DEBBIE ELLIOTT, host:
And now a story about politics overseas. This weekend saw an outbreak of hostilities between Israel and Palestinian militants in Gaza. It was the first significant violence since Israeli forces withdrew from Gaza earlier this month. Israeli Prime Minister Ariel Sharon staked his political career on that withdrawal, and today he took a lot of heat for it from his colleagues at a conference of his ruling Likud Party. NPR's Linda Gradstein reports.
(Soundbite of cheering)
LINDA GRADSTEIN reporting:
The atmosphere of the Likud Central Committee was more like a soccer game than a political meeting that could determine the future of Israeli politics. Sharon's chief rival, former Prime Minister Benjamin Netanyahu, was cheered and booed as he ascended the podium. Netanyahu resigned from the government to protest Israel's withdrawal from Gaza. In his speech, Netanyahu accused Sharon of taking the Likud too far to the left.
Former Prime Minister BENJAMIN NETANYAHU (Israel): (Foreign language spoken)
GRADSTEIN: Netanyahu asked, `What has become of the Likud Party now?' He suggested it had gone to the left of Meretz, one of the most dovish parties in Israel.
Tomorrow is when the Likud's 3,000-member Central Committee votes on whether to advance primaries for the party leadership, as Netanyahu wants, or to hold them as scheduled, as Sharon wants. The procedural issue has turned into a struggle for power between Sharon and Netanyahu. In his speech, Sharon was expected to warn the members of the Central Committee that if he loses tomorrow's vote, he's likely to leave the Likud and start a new centrist party that will pursue a peace deal with the Palestinians. But Sharon never got beyond the first few words of his speech.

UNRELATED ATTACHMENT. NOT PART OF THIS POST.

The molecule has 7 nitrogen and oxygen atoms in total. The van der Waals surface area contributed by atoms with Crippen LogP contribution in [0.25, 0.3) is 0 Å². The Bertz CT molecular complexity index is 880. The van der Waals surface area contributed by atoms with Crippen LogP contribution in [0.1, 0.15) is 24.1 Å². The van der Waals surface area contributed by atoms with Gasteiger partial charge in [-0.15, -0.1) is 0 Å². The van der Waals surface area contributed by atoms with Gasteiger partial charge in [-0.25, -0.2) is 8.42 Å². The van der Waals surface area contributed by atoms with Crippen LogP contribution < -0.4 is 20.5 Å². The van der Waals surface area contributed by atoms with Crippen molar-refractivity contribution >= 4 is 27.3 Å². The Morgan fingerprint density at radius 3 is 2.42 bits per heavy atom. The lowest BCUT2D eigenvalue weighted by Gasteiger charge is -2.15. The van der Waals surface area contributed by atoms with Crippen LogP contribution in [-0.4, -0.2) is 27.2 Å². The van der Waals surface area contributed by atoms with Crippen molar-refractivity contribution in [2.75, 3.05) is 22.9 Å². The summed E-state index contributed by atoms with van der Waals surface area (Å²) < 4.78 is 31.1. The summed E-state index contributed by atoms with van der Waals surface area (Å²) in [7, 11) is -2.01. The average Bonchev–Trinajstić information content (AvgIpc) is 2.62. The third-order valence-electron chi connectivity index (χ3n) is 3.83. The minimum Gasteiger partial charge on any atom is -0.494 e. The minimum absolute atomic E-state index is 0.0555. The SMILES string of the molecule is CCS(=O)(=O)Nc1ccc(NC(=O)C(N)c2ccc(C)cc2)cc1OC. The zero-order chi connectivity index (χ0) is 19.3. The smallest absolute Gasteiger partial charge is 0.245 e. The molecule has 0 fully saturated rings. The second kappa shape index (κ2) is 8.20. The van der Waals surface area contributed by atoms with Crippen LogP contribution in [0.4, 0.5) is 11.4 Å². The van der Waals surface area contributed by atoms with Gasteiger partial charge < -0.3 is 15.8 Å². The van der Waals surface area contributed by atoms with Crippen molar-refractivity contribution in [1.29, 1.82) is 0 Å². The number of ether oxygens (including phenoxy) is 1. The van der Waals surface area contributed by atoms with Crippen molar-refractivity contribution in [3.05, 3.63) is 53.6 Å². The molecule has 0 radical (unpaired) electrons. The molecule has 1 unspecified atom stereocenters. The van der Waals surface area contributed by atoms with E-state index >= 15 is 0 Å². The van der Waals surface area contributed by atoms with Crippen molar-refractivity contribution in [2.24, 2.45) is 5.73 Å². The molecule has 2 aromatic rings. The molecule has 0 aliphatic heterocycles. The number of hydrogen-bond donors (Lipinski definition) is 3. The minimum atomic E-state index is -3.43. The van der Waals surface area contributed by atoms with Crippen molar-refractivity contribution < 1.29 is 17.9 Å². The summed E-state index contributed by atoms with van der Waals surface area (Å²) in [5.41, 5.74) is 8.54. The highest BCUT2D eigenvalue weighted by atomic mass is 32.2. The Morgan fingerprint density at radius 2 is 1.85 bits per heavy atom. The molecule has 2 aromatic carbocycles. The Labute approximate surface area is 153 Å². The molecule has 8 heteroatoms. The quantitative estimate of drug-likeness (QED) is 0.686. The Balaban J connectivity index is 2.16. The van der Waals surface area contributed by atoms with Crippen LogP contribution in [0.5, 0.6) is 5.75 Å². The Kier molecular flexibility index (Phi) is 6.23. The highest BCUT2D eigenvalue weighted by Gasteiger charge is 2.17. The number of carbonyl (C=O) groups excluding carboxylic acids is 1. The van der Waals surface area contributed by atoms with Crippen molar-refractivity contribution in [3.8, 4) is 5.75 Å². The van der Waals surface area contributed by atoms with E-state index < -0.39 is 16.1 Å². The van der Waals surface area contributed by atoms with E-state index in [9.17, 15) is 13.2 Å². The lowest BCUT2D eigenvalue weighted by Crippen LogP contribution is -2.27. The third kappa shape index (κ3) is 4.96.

Prime Minister ARIEL SHARON (Israel): (Foreign language spoken)
GRADSTEIN: Sharon's microphone suddenly stopped working. The prime minister sat back down in his place as technicians fumbled with the system. Sharon got up and tried again to speak, but there was no sound. After about 10 minutes, the prime minister waved at his supporters and left the hall without giving his speech. Each side blamed the other for the technical failure. The director general of the Likud said opponents may have poured a bucket of water on the electrical system hooked up to the microphone. Netanyahu supporters accuse Sharon of trying to create a provocation. Police said they had not found any evidence of sabotage but will open an official investigation.
Hirsh Goodman of the Jaffee Center for Strategic Studies says Israel's ruling party now looks ridiculous.
Mr. HIRSH GOODMAN (Jaffee Center for Strategic Studies): I think the Likud as it stands right now, with a bunch of screaming apes and people who pull out microphones and behave in totally unacceptable--within any parameters of acceptable behavior, have become irrelevant.
GRADSTEIN: Goodman says he believes the incident will only strengthen Sharon. Until now, polls had predicted that Netanyahu would win tomorrow's procedural vote and Sharon would lead the Likud. Now many analysts say it's too close to
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